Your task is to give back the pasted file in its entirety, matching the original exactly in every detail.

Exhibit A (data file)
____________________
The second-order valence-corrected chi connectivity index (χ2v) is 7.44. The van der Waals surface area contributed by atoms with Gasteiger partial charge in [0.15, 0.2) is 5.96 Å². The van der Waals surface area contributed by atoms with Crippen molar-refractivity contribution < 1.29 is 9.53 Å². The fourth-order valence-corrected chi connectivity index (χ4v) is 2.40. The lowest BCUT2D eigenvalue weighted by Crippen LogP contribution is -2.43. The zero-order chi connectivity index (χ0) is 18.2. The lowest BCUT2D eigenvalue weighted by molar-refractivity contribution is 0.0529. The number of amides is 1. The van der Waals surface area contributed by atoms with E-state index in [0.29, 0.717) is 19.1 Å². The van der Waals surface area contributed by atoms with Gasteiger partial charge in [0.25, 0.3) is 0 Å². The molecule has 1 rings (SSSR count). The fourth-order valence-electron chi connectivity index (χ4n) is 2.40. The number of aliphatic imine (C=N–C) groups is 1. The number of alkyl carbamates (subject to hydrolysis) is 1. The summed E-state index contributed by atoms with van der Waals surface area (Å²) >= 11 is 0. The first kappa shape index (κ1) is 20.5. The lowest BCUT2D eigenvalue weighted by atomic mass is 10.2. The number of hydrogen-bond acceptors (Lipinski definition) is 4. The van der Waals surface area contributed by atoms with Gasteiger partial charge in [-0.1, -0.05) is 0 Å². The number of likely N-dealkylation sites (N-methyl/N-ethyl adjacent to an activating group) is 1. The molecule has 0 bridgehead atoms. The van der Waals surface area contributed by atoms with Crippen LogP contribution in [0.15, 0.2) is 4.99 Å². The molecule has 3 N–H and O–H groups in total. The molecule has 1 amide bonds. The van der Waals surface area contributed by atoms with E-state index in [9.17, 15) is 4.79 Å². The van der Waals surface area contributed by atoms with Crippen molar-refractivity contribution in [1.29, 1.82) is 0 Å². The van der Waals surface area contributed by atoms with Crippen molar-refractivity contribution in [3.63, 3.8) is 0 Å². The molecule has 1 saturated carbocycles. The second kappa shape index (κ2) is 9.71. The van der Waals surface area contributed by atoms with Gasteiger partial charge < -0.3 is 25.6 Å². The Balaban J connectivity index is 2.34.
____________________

The second-order valence-corrected chi connectivity index (χ2v) is 7.44. The van der Waals surface area contributed by atoms with Gasteiger partial charge in [0.15, 0.2) is 5.96 Å². The van der Waals surface area contributed by atoms with Crippen molar-refractivity contribution < 1.29 is 9.53 Å². The fourth-order valence-corrected chi connectivity index (χ4v) is 2.40. The lowest BCUT2D eigenvalue weighted by Crippen LogP contribution is -2.43. The zero-order chi connectivity index (χ0) is 18.2. The lowest BCUT2D eigenvalue weighted by molar-refractivity contribution is 0.0529. The number of amides is 1. The van der Waals surface area contributed by atoms with E-state index in [0.29, 0.717) is 19.1 Å². The van der Waals surface area contributed by atoms with Gasteiger partial charge in [0.25, 0.3) is 0 Å². The molecule has 1 rings (SSSR count). The fourth-order valence-electron chi connectivity index (χ4n) is 2.40. The number of aliphatic imine (C=N–C) groups is 1. The number of alkyl carbamates (subject to hydrolysis) is 1. The summed E-state index contributed by atoms with van der Waals surface area (Å²) >= 11 is 0. The first kappa shape index (κ1) is 20.5. The lowest BCUT2D eigenvalue weighted by atomic mass is 10.2. The number of hydrogen-bond acceptors (Lipinski definition) is 4. The van der Waals surface area contributed by atoms with Gasteiger partial charge in [-0.1, -0.05) is 0 Å². The number of likely N-dealkylation sites (N-methyl/N-ethyl adjacent to an activating group) is 1. The molecule has 0 bridgehead atoms. The van der Waals surface area contributed by atoms with Crippen LogP contribution in [0.15, 0.2) is 4.99 Å². The molecule has 3 N–H and O–H groups in total. The molecule has 1 amide bonds. The van der Waals surface area contributed by atoms with E-state index in [9.17, 15) is 4.79 Å². The van der Waals surface area contributed by atoms with Crippen molar-refractivity contribution in [1.29, 1.82) is 0 Å². The van der Waals surface area contributed by atoms with Crippen molar-refractivity contribution in [3.63, 3.8) is 0 Å². The molecule has 1 saturated carbocycles. The second kappa shape index (κ2) is 9.71. The van der Waals surface area contributed by atoms with Gasteiger partial charge < -0.3 is 25.6 Å². The Balaban J connectivity index is 2.34.